This is part two in a two part series interviewing Uttamjeet Kaur, the owner and a teacher at Studio Sat Nam in Calagary, AB. Please check out the first part here!
MY: Have you noticed a transformation in your relationships and the people around you?
UK: The biggest thing there for me is the ability to control my reactions. I can choose how to react in a situation that brings up emotions. Instead of getting angry with whoever has pushed my buttons, I now have the awareness to realize I need to take a step back and remove myself personally.
MY: Yeah, it’s kind of like they are projecting and you are taking it personally.
UK: It has been huge for me to realize I can choose to react however I want to react. If I want to get into it with the other person, or just walk away.
MY: That makes a lot of sense.
UK: Yeah, and I think the other thing around that is just communicating effectively and speaking my mind when something is off.
MY: And that goes back to the voice.
UK: It does. If there’s a challenging situation and I see that something is not working in favour of the studio it’s quite easy for me to say – “Look this isn’t going to work out, thank you”, and just make the changes that need to be made without getting into personal stuff. This has been a great learning experience for me,
MY: That’s huge. I think a lot of people struggle with that.
UK: I think so too. And I did for a long time.
MY: Yeah. I do – right now.
UK: It’s hard.
MY: Yeah, that’s really cool. Do you kind of have a focus on the teachings that you share? I’ll tell you a little bit about that question; where it came from – because a lot of people that I know, they kind of have a group of people that focus on sharing with. The last women I interviewed, she teaches the blind. And one before that she teaches people who specifically deal with anxiety and trauma, and so when I was looking at your website I wasn’t really sure if it was geared for a certain group of people or if you have a specific focus in your teachings.
UK: My focus is just opening this space to any one that wants to practice and ensure they feel comfortable. It’s very important for me to preserve the legacy of these teachings. It is my job to keep them as pure as I can.
MY: What does the legacy mean for you?
UK: The legacy for me is the intention Yogi Bhajan had: Spreading this technology to people to help them become more enlightened and aware of themselves. It’s just so clear to me that his intention was to create teachers, to carry this technology into the further. KRI has done a great job of preserving and documenting everything he left. It’s all there for us. All we have to do is teach.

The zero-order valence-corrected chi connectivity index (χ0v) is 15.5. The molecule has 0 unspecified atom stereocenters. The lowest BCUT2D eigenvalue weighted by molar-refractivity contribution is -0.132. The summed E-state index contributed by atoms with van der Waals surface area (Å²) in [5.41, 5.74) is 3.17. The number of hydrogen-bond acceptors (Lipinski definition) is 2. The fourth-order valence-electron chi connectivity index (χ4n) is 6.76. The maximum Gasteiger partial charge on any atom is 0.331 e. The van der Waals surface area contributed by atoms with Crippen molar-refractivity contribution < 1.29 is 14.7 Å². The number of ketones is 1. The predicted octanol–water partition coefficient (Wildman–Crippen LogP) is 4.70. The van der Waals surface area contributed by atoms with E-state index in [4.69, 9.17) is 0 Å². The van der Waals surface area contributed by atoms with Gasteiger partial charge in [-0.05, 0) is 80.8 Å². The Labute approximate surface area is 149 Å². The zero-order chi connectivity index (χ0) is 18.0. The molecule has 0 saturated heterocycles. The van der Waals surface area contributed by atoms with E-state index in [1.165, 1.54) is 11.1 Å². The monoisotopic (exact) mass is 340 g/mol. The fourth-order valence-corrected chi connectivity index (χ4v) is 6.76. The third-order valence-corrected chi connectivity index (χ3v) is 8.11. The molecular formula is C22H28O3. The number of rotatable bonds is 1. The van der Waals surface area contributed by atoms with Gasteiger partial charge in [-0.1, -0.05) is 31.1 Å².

MY: That makes sense.
UK: Does that answer your question?
MY: It does, it does. And I want to know are you the only Kundalini yoga studio in Calgary?
MY: That’s huge! Calgary is massive!
UK: You can find classes at different studios.
MY: But there’s no pure studio?
MY: Yeah, you definitely still are fulfilling a need there, for sure.
UK: Yeah, if people can find us, and I know they will. There is no doubt in my mind that the studio will be successful.
UK: It’s just holding the space until then and paying the rent (laughs).
MY: It feels like you’re in a really good space.
UK: Yeah, I’m pretty lucky.
MY: So I wanted to ask you more about your daily practise. You said you do your daily practise of a kriya and meditation and it normally takes an hour a half or whatever. So my question is do you have any tips for people who have trouble developing a strong practise like that?
UK: Yeah, I do. That’s a good question. I would say to start small. Set a goal that’s achievable for you. Start with tuning in using both mantras and do whatever you feel you can do in five minutes, seven minutes or eleven minutes. Just commit to a daily practice, no mater how short it is. After you feel you’ve got a good commitment established, begin to increase the duration of your practice. I think the thing that goes wrong for most people is setting an unrealistic goal.
MY: Do you ever have days where you wake up and you just don’t want to do it?
UK: Oh yeah.
MY: What do you do then?
UK: I do it anyway. I drag myself out of bed and do it. There was actually one day last week and I was just having a terrible time. I actually fell down the stairs. I ended up with a clavicle misalignment, which, apparently can affect the way that we process emotions. Talk about not wanting to get out of bed, I was a walking disaster. I feel it’s important for yoga teachers to share there moments when they feel like crap. There is this misconception that we feel good all the time and its not true. We feel like sh*t sometimes too. It’s how we deal with it that makes the difference.
MY: I know! I taught a really intense class a couple of weeks ago in Nelson and after the class – I teach women who’ve experienced trauma and normally there’s only one or two women who show up so I often do the kriya with them – because it feels right. And so I did the kriya with them and for the next three days it felt like my whole body was on fire. And I was trying to get out of bed and was like “Oh my god!” Then I show up at the Library and ran into a guy I know and we are standing there having a conversation and my body was just hurting. I asked if I could sit down and he was like “Are you okay?” I was like “ Yeah I just taught this really intense yoga class.” And he was like “What? Yoga teachers can hurt?” I was like “Yeah! All the time!” and a little incredulous at the question.
UK: It’s true. I mean you definitely don’t want to complain, but I think it’s really important that you realize it’s part of your practise.
UK: Even though you feel like crap.
MY: Keep telling your story.